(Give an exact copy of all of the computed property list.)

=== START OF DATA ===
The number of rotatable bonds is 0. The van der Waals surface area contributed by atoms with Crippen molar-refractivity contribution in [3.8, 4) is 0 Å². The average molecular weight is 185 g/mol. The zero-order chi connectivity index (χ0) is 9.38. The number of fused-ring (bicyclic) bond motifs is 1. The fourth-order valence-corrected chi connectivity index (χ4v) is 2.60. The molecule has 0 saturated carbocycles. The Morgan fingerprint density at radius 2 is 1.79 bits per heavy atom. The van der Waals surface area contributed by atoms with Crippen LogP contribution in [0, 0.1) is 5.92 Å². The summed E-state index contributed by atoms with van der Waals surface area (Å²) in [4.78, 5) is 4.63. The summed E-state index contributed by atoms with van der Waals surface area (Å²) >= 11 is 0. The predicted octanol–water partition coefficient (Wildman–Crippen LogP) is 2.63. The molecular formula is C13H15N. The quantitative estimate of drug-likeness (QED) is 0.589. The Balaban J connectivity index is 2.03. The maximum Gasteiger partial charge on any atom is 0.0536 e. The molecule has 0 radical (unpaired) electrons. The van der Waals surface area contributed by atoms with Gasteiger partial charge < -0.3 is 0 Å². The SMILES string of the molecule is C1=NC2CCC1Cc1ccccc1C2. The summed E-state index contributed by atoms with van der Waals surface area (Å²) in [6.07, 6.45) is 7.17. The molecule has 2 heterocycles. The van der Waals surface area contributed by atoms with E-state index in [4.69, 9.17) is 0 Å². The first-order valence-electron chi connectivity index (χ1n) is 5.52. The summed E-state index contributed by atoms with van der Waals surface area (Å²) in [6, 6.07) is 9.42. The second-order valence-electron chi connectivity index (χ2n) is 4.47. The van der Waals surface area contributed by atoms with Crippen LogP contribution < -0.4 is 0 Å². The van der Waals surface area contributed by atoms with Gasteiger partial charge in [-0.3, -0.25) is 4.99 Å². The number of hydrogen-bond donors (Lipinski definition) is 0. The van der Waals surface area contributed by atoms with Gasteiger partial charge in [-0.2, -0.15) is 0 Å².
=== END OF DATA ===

The number of rotatable bonds is 0. The van der Waals surface area contributed by atoms with Crippen molar-refractivity contribution in [3.8, 4) is 0 Å². The average molecular weight is 185 g/mol. The zero-order chi connectivity index (χ0) is 9.38. The number of fused-ring (bicyclic) bond motifs is 1. The fourth-order valence-corrected chi connectivity index (χ4v) is 2.60. The molecule has 0 saturated carbocycles. The Morgan fingerprint density at radius 2 is 1.79 bits per heavy atom. The van der Waals surface area contributed by atoms with Crippen LogP contribution in [0, 0.1) is 5.92 Å². The summed E-state index contributed by atoms with van der Waals surface area (Å²) in [4.78, 5) is 4.63. The summed E-state index contributed by atoms with van der Waals surface area (Å²) >= 11 is 0. The predicted octanol–water partition coefficient (Wildman–Crippen LogP) is 2.63. The molecular formula is C13H15N. The quantitative estimate of drug-likeness (QED) is 0.589. The Balaban J connectivity index is 2.03. The maximum Gasteiger partial charge on any atom is 0.0536 e. The molecule has 0 radical (unpaired) electrons. The van der Waals surface area contributed by atoms with Gasteiger partial charge < -0.3 is 0 Å². The SMILES string of the molecule is C1=NC2CCC1Cc1ccccc1C2. The summed E-state index contributed by atoms with van der Waals surface area (Å²) in [6.07, 6.45) is 7.17. The molecule has 2 heterocycles. The van der Waals surface area contributed by atoms with E-state index in [4.69, 9.17) is 0 Å². The first-order valence-electron chi connectivity index (χ1n) is 5.52. The summed E-state index contributed by atoms with van der Waals surface area (Å²) in [6, 6.07) is 9.42. The second-order valence-electron chi connectivity index (χ2n) is 4.47. The van der Waals surface area contributed by atoms with Crippen LogP contribution < -0.4 is 0 Å². The van der Waals surface area contributed by atoms with Gasteiger partial charge in [-0.3, -0.25) is 4.99 Å². The number of hydrogen-bond donors (Lipinski definition) is 0. The van der Waals surface area contributed by atoms with Gasteiger partial charge in [-0.2, -0.15) is 0 Å².